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How Can We Improve Healthcare Coordination?

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For many people, visiting a primary care provider isn't just about receiving care for an isolated injury or illness in the moment that matters. It's about building a long-term relationship -- one that gradually unfolds and many involve working together with several other specialists to address different ailments or chronic conditions that could potentially arise over time.

Yet, a new report from Health Quality Ontario shows that this ideal isn't always the case. In provinces across Canada, care coordination isn't delivered as uniformly or consistently as it could be. Among the biggest challenges facing family doctors: Connecting patients with home care and community services.

The report, Connecting the Dots for Patients, highlights many common barriers that primary care providers may face when coordinating care for their patients. It touched a chord for me; as a family doctor, I understand the stories behind the data and have experienced some of the obstacles related to care coordination cited in the report.

For example, one of my patients -- a man in his 50s with multiple chronic conditions -- regularly interacts with more than eight doctors and several other health care providers. He is on 15 different medications, almost none of which I've initially prescribed, and has a steady stream of investigations at centres across the city. As his family doctor I am often his first call when he has issue.

In this instance, providing care not only takes a lot of time and effort, it requires the seamless involvement of many different people to connect all the dots. Still, it's not a given that every family doctor has the time or team to support patients with these type of needs. And while there have been significant efforts made by many primary care providers and health care professionals to ensure good care coordination, this report shows there is more work to be done -- not just in Canada, but across the world.

The report uses data from the 2015 Commonwealth Fund International Health Policy Survey of Primary Care Doctors, which combined and analyzed the responses of thousands of family doctors from across Canada and 10 other counties, including Australia, France, Germany, the Netherlands, New Zealand, Norway, Sweden, Switzerland, the United Kingdom and the United States.

In Canada, there is wide variation in the percentage of family doctors who report routinely communicating with home care and community services. Just 29% of Ontario family doctors report regularly communications with case managers or home care providers also involved in their patient's care. Compare that to Saskatchewan, where 62% of family doctors report the same. In fact, Saskatchewan's percentage of family doctors is more consistent with the percentages of family doctors surveyed in other countries, such as Norway (63%), the Netherlands (56%) and the US (52%).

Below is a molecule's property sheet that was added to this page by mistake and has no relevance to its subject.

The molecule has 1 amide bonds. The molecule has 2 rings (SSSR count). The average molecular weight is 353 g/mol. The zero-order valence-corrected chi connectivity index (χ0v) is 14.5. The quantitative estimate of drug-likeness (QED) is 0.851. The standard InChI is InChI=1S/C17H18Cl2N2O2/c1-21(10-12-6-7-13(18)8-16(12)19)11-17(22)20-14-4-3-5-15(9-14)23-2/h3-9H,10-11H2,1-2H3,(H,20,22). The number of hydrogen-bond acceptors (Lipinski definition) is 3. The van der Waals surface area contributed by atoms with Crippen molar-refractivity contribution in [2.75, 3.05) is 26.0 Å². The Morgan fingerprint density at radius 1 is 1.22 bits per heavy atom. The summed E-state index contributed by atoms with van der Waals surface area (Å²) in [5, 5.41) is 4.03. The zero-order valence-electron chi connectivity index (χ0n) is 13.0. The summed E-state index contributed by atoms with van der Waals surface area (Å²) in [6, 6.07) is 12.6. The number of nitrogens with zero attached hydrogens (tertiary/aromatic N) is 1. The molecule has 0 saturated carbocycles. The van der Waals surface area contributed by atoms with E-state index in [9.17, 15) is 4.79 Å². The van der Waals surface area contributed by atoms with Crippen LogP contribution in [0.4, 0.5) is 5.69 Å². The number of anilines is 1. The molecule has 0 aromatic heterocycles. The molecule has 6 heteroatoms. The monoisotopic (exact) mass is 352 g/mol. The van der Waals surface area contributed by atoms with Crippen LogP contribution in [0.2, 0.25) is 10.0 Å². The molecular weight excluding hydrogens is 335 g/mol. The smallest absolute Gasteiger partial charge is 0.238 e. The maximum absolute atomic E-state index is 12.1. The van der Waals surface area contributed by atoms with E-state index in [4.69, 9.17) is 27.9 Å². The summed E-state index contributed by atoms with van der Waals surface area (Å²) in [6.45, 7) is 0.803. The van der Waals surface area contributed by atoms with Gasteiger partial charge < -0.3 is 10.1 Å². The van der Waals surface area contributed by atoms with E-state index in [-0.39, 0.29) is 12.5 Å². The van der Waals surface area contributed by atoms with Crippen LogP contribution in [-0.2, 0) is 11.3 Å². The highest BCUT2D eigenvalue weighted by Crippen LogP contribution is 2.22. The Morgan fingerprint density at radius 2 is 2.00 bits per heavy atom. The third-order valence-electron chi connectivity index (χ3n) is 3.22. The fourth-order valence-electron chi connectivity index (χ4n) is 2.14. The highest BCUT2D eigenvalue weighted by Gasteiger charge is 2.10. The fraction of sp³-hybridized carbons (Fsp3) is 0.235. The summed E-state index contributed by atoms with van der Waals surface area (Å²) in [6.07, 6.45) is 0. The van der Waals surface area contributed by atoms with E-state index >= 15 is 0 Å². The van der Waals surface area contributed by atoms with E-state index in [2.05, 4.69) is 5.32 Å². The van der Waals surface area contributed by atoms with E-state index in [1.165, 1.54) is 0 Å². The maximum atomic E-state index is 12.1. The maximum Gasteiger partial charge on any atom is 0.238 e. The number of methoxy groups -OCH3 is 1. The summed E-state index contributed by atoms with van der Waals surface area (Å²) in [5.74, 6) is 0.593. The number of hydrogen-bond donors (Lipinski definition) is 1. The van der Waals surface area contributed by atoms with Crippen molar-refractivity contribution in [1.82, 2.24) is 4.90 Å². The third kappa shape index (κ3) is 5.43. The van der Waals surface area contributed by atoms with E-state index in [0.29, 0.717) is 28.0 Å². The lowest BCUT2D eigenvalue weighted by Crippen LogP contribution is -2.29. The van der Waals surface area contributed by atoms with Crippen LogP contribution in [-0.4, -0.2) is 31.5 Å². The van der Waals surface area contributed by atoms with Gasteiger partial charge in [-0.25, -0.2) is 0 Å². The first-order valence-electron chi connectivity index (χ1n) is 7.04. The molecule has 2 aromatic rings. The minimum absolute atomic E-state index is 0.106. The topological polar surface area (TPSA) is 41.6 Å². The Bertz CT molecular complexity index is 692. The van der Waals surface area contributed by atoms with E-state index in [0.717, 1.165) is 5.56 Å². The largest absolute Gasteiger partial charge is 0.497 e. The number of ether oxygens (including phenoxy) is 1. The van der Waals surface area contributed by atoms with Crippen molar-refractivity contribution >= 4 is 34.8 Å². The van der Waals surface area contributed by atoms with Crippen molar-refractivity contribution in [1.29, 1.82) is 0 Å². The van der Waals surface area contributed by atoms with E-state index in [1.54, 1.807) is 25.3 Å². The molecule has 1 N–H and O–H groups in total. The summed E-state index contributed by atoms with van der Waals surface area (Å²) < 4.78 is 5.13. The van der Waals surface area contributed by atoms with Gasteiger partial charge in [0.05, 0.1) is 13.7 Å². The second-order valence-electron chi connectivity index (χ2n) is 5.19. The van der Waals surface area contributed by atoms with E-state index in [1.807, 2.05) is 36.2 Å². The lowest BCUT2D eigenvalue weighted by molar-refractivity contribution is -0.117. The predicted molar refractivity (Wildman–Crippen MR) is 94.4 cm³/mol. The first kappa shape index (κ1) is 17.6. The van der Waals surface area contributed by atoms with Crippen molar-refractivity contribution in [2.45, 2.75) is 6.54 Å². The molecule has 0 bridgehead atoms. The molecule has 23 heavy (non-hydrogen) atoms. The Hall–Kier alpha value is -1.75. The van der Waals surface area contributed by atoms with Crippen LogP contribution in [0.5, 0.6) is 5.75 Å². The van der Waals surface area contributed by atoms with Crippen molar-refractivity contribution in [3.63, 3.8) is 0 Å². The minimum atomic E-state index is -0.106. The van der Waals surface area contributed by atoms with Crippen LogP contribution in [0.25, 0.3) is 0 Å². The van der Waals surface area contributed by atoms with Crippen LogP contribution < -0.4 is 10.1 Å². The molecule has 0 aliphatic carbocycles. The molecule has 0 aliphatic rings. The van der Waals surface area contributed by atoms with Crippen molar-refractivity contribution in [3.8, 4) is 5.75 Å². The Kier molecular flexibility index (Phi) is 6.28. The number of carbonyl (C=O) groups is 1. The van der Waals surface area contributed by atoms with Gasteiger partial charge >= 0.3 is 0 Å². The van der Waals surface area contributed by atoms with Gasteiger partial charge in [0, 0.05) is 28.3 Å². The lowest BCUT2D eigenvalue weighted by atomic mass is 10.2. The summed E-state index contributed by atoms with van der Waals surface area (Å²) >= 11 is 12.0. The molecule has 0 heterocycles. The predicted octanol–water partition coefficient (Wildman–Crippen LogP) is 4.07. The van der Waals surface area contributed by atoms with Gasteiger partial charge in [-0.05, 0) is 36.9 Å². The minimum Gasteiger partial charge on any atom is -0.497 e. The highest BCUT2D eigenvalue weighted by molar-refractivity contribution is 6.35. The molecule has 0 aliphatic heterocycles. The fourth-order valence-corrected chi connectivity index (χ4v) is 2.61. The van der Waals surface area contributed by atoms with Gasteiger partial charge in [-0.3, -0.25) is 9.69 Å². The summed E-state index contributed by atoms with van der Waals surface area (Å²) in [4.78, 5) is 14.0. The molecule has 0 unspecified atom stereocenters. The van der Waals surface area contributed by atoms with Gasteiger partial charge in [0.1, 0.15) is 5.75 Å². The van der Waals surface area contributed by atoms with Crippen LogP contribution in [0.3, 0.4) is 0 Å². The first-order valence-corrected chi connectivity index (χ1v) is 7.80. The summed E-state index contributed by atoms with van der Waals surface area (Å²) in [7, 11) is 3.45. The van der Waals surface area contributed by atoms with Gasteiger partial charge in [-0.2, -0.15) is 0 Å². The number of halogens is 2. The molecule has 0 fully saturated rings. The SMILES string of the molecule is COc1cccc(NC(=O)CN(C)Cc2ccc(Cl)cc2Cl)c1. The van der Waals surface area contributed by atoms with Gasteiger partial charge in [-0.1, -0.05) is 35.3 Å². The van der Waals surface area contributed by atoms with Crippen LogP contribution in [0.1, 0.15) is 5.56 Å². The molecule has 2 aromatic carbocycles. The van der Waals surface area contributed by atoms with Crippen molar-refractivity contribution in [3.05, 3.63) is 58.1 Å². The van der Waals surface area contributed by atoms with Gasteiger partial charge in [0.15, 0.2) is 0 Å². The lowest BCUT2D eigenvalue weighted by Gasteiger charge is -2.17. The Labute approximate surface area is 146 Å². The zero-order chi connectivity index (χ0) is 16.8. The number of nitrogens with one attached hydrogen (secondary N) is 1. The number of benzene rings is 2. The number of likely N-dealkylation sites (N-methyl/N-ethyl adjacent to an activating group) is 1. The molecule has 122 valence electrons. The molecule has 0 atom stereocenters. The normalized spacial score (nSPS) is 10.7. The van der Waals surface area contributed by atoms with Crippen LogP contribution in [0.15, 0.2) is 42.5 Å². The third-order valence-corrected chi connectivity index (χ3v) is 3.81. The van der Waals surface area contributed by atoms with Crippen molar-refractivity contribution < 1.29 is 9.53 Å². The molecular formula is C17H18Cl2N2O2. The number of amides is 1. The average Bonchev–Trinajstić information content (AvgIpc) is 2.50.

The results are similar when we take a closer look at the ease of communications between providers. While 55% Saskatchewan family doctors report it is "easy" or "very easy" to coordinate patient care with social services or other community providers -- one of the highest percentages of the countries surveyed - Ontario and Nova Scotia family doctors report some of the lowest, at 36% and 45% respectively. The highest-rated country in this metric was Switzerland, with 74% of family doctors reporting convenience of communication with community services.

Elsewhere in Canada, there are areas showing more positive results -- especially in the coordination between primary care providers, hospitals and specialists. More than half of family doctors in Ontario (71%), Alberta (63%), Saskatchewan (61%), Manitoba (58%) and Quebec (52%) report that they "always" or "often" receive notification when a patient is discharged from hospital. And 85% of family doctors across Canada say they "always" or "often" receive a report back from specialists with all the relevant health information for their patients. This puts the percentage of Canadian family doctors in this metric above family doctors in the United States (76%) and Sweden (56%).

These pieces of data are important, because they provide us with stretch targets to strive toward. They show where there is room for improvement, and they provide insights into different obstacles that many primary care providers may face in their day-to-day practice.

Care coordination is an essential element of patient-centred care -- and it's a role that often falls to primary care. But it takes dedicated effort on behalf of everyone in the system to improve the way we coordinate and communicate care. Ultimately, it needs to be easier to do the right thing for patients.

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